Chances are you will also need, at one time or another, a legal counsel. That should in principle not be a problem as Switzerland has an abundance of lawyers — 7,317 currently practicing in the country, according to European data.

The question of how to find one that best suits your needs depends on many factors — for instance, what kind of legal advice you are seeking (estate planning, inheritance, divorce, etc), whether you speak the language of your region or need an English-speaking attorney,  and whether you can pay (the often exorbitant) fees, or need free counselling instead.

Speaking of fees, the hourly rates vary widely from one lawyer or legal practice to another, with some charging as little as 100 francs or as much as 1,000.

Much depends on the lawyer’s location — with the ones practicing in large cities like Zurich and Geneva being more expensive than their counterparts in small towns or rural regions  — the area of specialisation and general reputation — the more prominent the attorney is with a roster of famous or well-heeled clients, the higher fees they will typically charge.

An important thing to know is that, depending on the advice you are seeking, you may not need a lawyer at all, but rather a public notary; in Switzerland, these professionals perform many tasks that only attorneys can do in other countries, such as drawing contracts and establishing other legal documents.

Here are some tips on how to find a lawyer or a notary that best fits your needs:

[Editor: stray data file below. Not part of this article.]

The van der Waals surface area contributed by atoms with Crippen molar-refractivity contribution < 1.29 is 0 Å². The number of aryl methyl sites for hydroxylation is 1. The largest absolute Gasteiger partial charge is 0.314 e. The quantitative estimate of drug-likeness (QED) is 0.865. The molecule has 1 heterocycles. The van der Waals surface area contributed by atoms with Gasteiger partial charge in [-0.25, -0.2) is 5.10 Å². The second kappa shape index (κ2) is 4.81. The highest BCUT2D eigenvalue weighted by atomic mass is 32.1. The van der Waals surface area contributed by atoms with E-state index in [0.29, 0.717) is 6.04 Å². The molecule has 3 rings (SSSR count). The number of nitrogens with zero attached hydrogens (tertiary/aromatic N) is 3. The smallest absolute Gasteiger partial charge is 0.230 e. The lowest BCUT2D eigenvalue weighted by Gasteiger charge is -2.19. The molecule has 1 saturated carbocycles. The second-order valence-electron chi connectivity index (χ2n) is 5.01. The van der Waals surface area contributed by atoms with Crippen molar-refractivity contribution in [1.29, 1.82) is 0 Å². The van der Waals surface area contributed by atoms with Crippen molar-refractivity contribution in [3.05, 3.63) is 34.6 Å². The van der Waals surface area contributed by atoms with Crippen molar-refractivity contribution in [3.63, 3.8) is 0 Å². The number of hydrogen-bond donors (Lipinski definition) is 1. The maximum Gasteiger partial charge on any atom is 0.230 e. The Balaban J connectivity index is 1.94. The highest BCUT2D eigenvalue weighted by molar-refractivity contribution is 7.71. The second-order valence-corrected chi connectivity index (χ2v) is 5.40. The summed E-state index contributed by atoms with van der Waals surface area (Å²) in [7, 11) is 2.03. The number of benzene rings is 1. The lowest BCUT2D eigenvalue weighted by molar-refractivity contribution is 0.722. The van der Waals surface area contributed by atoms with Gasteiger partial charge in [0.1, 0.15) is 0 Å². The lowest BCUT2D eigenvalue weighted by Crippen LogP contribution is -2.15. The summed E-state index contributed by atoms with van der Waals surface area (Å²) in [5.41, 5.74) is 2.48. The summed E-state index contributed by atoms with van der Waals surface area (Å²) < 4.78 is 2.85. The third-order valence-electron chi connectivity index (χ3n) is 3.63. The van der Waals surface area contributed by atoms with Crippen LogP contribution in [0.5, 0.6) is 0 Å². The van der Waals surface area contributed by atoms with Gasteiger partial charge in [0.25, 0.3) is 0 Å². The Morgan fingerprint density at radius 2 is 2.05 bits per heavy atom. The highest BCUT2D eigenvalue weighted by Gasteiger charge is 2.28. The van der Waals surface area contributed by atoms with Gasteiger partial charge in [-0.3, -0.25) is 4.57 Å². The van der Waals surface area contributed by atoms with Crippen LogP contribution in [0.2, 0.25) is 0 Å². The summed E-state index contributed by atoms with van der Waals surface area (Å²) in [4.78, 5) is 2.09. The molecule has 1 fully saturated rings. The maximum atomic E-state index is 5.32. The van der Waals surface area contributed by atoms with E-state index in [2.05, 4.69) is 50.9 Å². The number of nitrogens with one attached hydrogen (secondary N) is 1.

Word of mouth

As with any other services, personal recommendations from people you know and trust are best.

This will spare you the effort of “investigating” the person, such as researching their credentials and feedback from previous clients — the due diligence process that everyone should undertake before hiring any professional.

Professional associations

If you don’t know anyone who can recommend an attorney, do your own research.

Professional organisations such as the Swiss Bar Association (SBA) and the Swiss Federation of Notaries are good resources, as they both allow you to look for professionals in or near your place of residence.

English-speaking attorneys

Many Swiss lawyers and notaries, especially those practicing in large urban centres where many foreign residents live, speak English.

But if you want to make sure yours does, the UK government put together a list of English speaking attorneys in Switzerland, which should help you with your search.

‘Free’ legal advice

In principle, all legal assistance comes at a cost, except for exceptional cases, which are defined by each canton.

SBA has a canton-by-canton list, where the designation “GRATIS JUDICATURE” stands for “free legal advice”.

However, there is also such a thing in Switzerland as “legal protection insurance” (Rechtsschutzversicherungen in German, protection juridique in French, and protezione giuridica in Italian).

It covers attorney and other associated fees if you undertake court action against someone, are sued, or simply need legal advice.

There are two different types of legal protection insurance — one specifically for traffic accidents and the other for all other matters. Sometimes they are combined.

Typically, this insurance covers costs of legal representation associated with contract disputes, employment, loans and debts, healthcare, housing, retail purchases, and travel.

The annual cost of this insurance, which you can purchase from practically every carrier in Switzerland, is minimal, especially if you consider how much you’d have to spend if you hired an attorney yourself.

Another benefit of these policies is that a lawyer will be assigned to you by the insurance company so you won’t have the headache of looking for one on your own.

This article provides more information about this insurance:

EXPLAINED: Why you need ‘legal protection insurance’ in Switzerland